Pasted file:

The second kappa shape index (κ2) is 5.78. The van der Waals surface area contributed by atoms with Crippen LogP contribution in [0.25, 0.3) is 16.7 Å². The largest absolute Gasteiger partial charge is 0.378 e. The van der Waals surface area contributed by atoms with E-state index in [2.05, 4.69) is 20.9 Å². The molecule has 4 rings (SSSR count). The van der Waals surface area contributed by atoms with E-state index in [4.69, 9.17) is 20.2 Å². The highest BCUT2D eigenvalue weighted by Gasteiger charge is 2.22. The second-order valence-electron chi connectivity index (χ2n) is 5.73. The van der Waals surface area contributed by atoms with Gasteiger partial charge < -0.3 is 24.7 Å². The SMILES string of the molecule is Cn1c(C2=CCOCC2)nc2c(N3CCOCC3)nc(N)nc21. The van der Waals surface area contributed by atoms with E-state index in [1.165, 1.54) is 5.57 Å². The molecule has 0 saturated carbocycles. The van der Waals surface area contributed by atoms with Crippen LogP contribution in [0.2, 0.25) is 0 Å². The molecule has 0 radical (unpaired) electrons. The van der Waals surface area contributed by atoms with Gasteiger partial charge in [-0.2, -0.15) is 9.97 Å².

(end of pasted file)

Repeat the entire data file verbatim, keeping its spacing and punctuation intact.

The second kappa shape index (κ2) is 5.78. The van der Waals surface area contributed by atoms with Crippen LogP contribution in [0.25, 0.3) is 16.7 Å². The largest absolute Gasteiger partial charge is 0.378 e. The van der Waals surface area contributed by atoms with E-state index in [2.05, 4.69) is 20.9 Å². The molecule has 4 rings (SSSR count). The van der Waals surface area contributed by atoms with E-state index in [4.69, 9.17) is 20.2 Å². The highest BCUT2D eigenvalue weighted by Gasteiger charge is 2.22. The second-order valence-electron chi connectivity index (χ2n) is 5.73. The van der Waals surface area contributed by atoms with Gasteiger partial charge < -0.3 is 24.7 Å². The SMILES string of the molecule is Cn1c(C2=CCOCC2)nc2c(N3CCOCC3)nc(N)nc21. The van der Waals surface area contributed by atoms with E-state index in [1.165, 1.54) is 5.57 Å². The molecule has 0 saturated carbocycles. The van der Waals surface area contributed by atoms with Crippen LogP contribution in [0.2, 0.25) is 0 Å². The molecule has 0 radical (unpaired) electrons. The van der Waals surface area contributed by atoms with Gasteiger partial charge in [-0.2, -0.15) is 9.97 Å².